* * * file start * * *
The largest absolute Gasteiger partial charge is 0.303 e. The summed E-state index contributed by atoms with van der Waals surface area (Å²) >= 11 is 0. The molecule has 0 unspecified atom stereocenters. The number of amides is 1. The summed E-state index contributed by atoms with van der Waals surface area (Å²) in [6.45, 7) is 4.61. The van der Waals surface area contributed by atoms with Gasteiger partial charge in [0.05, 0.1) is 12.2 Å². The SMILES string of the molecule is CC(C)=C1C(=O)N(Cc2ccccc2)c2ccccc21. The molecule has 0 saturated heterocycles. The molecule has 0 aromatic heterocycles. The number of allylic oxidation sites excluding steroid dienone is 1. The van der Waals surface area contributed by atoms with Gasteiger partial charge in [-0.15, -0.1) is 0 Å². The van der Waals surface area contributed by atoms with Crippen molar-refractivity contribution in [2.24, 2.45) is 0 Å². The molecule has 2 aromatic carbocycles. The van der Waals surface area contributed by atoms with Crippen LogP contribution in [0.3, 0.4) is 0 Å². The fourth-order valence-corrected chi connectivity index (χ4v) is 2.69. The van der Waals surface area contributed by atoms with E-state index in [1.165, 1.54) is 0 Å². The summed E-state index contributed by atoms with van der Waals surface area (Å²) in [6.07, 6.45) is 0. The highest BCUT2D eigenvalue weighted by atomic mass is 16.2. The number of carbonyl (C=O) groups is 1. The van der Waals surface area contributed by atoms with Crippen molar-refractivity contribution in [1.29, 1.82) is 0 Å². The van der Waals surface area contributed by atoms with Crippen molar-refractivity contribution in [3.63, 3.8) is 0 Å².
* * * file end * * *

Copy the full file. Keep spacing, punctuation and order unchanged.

The largest absolute Gasteiger partial charge is 0.303 e. The summed E-state index contributed by atoms with van der Waals surface area (Å²) >= 11 is 0. The molecule has 0 unspecified atom stereocenters. The number of amides is 1. The summed E-state index contributed by atoms with van der Waals surface area (Å²) in [6.45, 7) is 4.61. The van der Waals surface area contributed by atoms with Gasteiger partial charge in [0.05, 0.1) is 12.2 Å². The SMILES string of the molecule is CC(C)=C1C(=O)N(Cc2ccccc2)c2ccccc21. The molecule has 0 saturated heterocycles. The molecule has 0 aromatic heterocycles. The number of allylic oxidation sites excluding steroid dienone is 1. The van der Waals surface area contributed by atoms with Gasteiger partial charge in [-0.15, -0.1) is 0 Å². The van der Waals surface area contributed by atoms with Crippen molar-refractivity contribution in [2.24, 2.45) is 0 Å². The molecule has 2 aromatic carbocycles. The van der Waals surface area contributed by atoms with Crippen LogP contribution in [0.3, 0.4) is 0 Å². The fourth-order valence-corrected chi connectivity index (χ4v) is 2.69. The van der Waals surface area contributed by atoms with E-state index in [1.165, 1.54) is 0 Å². The summed E-state index contributed by atoms with van der Waals surface area (Å²) in [6.07, 6.45) is 0. The highest BCUT2D eigenvalue weighted by atomic mass is 16.2. The number of carbonyl (C=O) groups is 1. The van der Waals surface area contributed by atoms with Crippen molar-refractivity contribution in [1.29, 1.82) is 0 Å². The van der Waals surface area contributed by atoms with Crippen molar-refractivity contribution in [3.63, 3.8) is 0 Å².